I am not an attorney. I don’t even play one on TV (though I did really want to go to law school so I could be a sports agent, but that’s neither here nor there).

But I am a communications professional who spends a lot of time online and I can tell you, without a shadow of a doubt, you need a social media policy.

I spend a significant amount of time on the road, speaking to business owners, entrepreneurs, and leaders and what I’ve discovered is a very small minority have policies.

You have an employee handbook. Your employees know how to answer the phone, what to put in their email signature, even what to wear to trade shows. But you haven’t told them how to behave online.

The Legal Ramifications

Peter Fischer, an attorney at Stokes Roberts & Wagner, says it’s best to have a policy with a signature line on it where employees put their John Hancock.

In accordance with National Labor Relations Board laws, he recommends the following:

  1. Employers cannot restrict anyone from commenting on his or her work life.
  2. Employers can make sure employees sign confidentiality provisions.
  3. Employees can’t lie.

There aren’t clear cut laws (yet) on what can and can’t be said by employees – or how employers react – on the social networks.

That said, if a group of employees complains about a policy or procedure on their personal Facebook pages, the NLRB allows that. But, if a single employee posts something harmful to the company, the employer has more rights.

For instance, a few weeks ago, a young lady tweeted that she hated her job and her boss. The CEO of the company saw the tweet and tweeted her back, “That’s good because you no longer work here.”

The Social Media Policy

But don’t worry. It’s not as scary as it seems. Your social media policy doesn’t need to be drawn out and overly legal. It can be an addendum to your employee handbook.

It should include:

  1. Be transparent. State where you work and, if you’re distributing content for a client, make that clear.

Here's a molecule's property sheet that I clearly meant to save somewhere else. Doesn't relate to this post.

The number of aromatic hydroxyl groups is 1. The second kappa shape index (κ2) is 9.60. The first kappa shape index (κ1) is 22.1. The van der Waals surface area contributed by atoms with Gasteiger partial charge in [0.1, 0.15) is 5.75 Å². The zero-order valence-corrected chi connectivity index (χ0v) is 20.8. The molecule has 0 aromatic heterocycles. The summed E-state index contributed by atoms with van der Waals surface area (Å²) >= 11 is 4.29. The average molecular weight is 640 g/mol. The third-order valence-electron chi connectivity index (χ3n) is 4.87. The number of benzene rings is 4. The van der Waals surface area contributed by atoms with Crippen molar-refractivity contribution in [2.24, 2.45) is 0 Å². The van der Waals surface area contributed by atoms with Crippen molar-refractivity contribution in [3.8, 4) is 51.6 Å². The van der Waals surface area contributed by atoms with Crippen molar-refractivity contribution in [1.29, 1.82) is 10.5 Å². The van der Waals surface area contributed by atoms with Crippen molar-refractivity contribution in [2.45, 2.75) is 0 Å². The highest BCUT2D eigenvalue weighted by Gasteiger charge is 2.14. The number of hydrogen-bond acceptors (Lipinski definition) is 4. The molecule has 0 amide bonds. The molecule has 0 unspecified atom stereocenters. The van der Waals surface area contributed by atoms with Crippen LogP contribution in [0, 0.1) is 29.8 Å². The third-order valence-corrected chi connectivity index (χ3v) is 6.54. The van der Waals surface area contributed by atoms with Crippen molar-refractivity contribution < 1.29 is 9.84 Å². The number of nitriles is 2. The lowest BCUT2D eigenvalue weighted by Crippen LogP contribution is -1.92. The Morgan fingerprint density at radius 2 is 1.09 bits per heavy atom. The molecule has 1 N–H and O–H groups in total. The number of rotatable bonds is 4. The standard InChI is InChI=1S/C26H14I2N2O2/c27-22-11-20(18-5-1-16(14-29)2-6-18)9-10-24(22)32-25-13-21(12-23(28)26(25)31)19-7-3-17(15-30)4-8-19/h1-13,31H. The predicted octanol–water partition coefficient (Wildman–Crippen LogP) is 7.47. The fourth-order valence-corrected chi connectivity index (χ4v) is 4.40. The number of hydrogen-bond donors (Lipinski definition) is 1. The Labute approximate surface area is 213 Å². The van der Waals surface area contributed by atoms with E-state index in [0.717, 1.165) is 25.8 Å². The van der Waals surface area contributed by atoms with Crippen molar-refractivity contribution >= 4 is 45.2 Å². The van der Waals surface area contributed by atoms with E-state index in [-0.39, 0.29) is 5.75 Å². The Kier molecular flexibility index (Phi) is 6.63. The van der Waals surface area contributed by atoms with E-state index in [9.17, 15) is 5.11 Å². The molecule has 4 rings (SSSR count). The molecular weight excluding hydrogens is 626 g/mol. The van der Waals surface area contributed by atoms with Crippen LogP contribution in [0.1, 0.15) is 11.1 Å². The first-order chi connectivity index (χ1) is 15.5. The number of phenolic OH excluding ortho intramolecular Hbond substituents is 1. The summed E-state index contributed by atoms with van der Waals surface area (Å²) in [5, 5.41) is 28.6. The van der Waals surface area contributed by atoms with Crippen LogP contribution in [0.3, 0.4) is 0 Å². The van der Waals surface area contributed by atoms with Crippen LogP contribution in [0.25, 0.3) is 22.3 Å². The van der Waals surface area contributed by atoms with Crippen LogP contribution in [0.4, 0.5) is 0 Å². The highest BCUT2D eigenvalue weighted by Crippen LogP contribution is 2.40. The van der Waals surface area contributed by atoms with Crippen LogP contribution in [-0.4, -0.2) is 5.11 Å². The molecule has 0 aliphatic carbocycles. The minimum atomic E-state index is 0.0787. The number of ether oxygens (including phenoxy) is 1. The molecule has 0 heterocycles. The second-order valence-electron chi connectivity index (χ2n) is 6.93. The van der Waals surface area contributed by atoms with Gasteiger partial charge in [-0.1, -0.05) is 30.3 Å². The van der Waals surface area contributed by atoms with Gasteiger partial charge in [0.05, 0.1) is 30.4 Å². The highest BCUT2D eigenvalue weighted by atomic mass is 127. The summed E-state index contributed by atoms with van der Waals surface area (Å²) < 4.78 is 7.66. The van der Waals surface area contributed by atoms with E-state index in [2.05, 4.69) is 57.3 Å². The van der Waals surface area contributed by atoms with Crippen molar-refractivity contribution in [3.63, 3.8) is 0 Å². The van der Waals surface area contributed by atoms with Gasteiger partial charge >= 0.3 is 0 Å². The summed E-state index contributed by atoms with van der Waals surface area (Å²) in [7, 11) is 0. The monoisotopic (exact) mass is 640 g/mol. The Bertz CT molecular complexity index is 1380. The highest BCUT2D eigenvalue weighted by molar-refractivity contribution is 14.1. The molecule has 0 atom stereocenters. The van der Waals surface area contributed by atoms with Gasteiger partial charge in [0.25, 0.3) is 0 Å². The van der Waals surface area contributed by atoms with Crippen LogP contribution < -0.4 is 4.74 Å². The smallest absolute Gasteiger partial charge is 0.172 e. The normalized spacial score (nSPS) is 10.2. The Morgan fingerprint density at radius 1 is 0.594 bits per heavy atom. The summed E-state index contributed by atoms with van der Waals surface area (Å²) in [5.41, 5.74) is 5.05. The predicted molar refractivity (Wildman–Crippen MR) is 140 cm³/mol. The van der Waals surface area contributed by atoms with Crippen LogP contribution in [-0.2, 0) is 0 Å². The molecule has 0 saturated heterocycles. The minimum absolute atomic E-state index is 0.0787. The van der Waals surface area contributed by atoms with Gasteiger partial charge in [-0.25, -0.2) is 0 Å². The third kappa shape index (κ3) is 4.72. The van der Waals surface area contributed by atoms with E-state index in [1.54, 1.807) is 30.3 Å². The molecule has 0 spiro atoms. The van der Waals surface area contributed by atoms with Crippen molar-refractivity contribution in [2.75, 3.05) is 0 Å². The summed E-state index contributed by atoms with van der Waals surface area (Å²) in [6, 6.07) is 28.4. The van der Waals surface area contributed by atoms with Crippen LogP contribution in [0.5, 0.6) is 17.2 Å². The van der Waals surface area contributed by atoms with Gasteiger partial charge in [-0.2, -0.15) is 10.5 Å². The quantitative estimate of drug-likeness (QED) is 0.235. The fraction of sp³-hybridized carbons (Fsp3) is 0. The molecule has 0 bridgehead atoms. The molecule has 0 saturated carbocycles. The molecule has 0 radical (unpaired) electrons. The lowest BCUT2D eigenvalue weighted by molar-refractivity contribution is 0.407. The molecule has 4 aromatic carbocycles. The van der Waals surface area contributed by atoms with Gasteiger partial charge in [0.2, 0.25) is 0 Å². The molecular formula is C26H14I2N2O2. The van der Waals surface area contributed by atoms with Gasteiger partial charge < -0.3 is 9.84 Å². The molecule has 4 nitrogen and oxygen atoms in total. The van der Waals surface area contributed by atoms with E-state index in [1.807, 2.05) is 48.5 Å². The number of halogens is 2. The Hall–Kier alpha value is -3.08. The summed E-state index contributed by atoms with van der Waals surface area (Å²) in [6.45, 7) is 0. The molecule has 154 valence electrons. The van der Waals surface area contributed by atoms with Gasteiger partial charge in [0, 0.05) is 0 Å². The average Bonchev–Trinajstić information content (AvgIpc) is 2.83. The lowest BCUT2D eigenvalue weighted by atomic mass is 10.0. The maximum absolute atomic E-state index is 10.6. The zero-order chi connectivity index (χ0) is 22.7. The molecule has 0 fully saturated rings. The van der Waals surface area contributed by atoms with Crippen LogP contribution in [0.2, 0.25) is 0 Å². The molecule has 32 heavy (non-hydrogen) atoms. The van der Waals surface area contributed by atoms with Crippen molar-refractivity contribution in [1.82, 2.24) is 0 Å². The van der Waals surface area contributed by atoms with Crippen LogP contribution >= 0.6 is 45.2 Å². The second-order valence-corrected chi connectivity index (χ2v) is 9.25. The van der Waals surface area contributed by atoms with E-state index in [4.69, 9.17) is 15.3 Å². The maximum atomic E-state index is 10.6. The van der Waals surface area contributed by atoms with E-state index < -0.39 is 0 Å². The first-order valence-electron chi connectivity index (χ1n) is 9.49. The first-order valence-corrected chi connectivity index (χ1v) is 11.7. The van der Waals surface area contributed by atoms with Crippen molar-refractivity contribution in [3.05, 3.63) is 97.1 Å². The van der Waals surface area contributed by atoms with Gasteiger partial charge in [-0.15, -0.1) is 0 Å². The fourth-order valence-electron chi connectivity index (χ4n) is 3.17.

2. Don’t lie. Don’t misrepresent the organization, your customers, or your competitors.
  3. Be meaningful and respectful. Don’t spam or argue.
  4. Use common sense and common courtesy. If in doubt, don’t post.
  5. Stick to areas of expertise.
  6. Do offer insight and wisdom, but don’t provide any confidential information.
  7. Don’t swear.
  8. Be polite. Don’t be antagonistic.
  9. Do not comment on any legal matters or litigation.
  10. If the topic is one of crisis, do not comment.
  11. Google has a long memory. Be smart about what you post.
  12. Don’t post about competition unless you have written consent from them to do so.
  13. If you use social media on behalf of clients, please double check you’re updating from the correct account.
  14. Don’t be stupid.

Of course, these are just guidelines and you do want your attorney to review whatever it is you put together.

If you need help, there is a directory of social media policies already written and legally approved that you can use for your templates.

What else do you think should be included in a social media policy?

A version of this first appeared in my weekly Crain’s Chicago Business column. 

Gini Dietrich

Gini Dietrich is the founder, CEO, and author of Spin Sucks, host of the Spin Sucks podcast, and author of Spin Sucks (the book). She is the creator of the PESO Model and has crafted a certification for it in partnership with Syracuse University. She has run and grown an agency for the past 15 years. She is co-author of Marketing in the Round, co-host of Inside PR, and co-host of The Agency Leadership podcast.

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